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ARCA opens medical-based addiction treatment clinic in Jubilee Community Church on North Grand

Assisted Recovery Centers of America founder Percy Menzies says medicine helps make drug addiction treatment possible

ST. LOUIS — A church addiction recovery program and a medical-based treatment center are combining what they each do well to help people suffering from opioid and other addictions.

Assisted Recovery Centers of America(ARCA) and Jubilee Community Church in north St. Louis share a philosophy. Soon, they will share a facility.

Christopher Smith is a church member and an ARCA client.

“There were certain avenues they had for me,” said Smith. “I was homeless at the time. They gave me shelter and genuine support.”

Pastor Andy Krumsieg made the announcement at Sunday services.

“ARCA is here and opened up a clinic in this building, this past week," said Krumsieg. "It’s open. We’re going to have a grand opening celebration Friday at 11 a.m.”

Percy Menzies is the founder of ARCA.

“For a patient,” said Menzies, “why do they go on using? Why do they use drugs on and on, again and again? It’s because the withdrawal symptoms are so intense.”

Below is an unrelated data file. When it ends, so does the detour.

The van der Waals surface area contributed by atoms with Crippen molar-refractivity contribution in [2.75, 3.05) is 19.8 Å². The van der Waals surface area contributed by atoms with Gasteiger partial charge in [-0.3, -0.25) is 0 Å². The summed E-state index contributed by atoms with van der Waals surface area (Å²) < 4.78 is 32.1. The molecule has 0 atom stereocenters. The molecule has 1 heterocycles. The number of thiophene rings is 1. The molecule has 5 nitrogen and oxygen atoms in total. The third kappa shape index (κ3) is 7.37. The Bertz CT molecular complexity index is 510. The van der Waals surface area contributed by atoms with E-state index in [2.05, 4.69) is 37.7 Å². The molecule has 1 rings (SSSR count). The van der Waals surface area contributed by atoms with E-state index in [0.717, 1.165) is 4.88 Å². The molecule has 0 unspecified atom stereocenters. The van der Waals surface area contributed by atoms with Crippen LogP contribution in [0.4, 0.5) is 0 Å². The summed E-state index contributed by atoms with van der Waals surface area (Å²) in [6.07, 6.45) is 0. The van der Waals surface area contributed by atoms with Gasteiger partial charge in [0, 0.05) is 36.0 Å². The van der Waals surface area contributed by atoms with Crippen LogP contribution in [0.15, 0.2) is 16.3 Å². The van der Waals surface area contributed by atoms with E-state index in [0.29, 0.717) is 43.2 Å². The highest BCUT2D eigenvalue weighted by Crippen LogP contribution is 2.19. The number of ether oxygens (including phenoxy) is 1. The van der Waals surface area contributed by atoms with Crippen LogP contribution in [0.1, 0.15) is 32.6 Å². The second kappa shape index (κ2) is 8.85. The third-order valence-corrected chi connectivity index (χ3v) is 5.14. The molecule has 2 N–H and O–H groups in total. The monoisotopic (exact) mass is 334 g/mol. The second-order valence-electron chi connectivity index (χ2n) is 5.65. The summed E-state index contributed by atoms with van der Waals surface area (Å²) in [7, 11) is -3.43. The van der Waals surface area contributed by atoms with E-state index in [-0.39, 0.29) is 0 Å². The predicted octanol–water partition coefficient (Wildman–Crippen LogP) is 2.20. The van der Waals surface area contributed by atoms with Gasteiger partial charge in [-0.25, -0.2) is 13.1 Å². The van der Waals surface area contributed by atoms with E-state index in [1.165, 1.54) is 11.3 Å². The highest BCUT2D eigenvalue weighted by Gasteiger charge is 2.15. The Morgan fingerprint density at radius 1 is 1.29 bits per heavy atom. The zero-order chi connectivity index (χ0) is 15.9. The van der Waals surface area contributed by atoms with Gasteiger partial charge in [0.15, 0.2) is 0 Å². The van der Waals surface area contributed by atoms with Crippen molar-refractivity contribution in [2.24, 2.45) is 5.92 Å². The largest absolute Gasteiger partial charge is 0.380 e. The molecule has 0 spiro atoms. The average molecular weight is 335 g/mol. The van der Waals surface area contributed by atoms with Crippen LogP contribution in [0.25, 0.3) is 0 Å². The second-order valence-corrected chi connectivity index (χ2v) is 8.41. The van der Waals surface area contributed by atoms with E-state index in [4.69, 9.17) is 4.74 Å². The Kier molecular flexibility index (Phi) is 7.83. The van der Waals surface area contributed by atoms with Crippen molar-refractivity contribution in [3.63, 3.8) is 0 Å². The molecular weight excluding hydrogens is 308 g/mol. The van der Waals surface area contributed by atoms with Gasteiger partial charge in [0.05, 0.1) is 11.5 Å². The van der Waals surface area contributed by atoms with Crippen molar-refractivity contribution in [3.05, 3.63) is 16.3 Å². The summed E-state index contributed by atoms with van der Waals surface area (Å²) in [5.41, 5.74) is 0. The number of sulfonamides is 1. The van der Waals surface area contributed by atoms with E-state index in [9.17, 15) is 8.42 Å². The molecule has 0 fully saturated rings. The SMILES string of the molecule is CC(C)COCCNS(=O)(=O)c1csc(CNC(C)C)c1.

Menzies said ARCA offers a medical-based approach to recovery that helps alleviate those intense withdrawal symptoms. Then, the patient can focus on other issues.

“We have a program where you walk in and we offer you medical treatment on an immediate basis," said Menzies. "Once you’re stabilized, once the storm has been calmed, the patient is inevitably able to talk about rehab, housing and other issues.”

Krumsieg helped open the church on North Grand Avenue in 2005.

“We are in the heart of drug addiction and mental illness on Grand Avenue,” said Krumsieg. “So, to be able to have the assistance of ARCA that gives us a practical hand at doing what we’ve been trying to do for years is amazing.”

What Jubilee has been trying to do for years is offer addiction recovery, job skills and life training.

“The Vivitrol shot I got through ARCA is really a blessing,” Smith said.

Smith said adding drug treatment through medicine to the mix was the difference-maker, for him.

“That, and the church as well,” he said. “Because if you get clean but you’re still on the street, you’re still out there.”

Menzies said many drug treatment programs have a certain length. But with ARCA, he said Missouri officials have been willing to treat drug addiction as a chronic condition, and patients can stay in treatment as long as they are at risk.

You can find more information on ARCA's website by clicking here.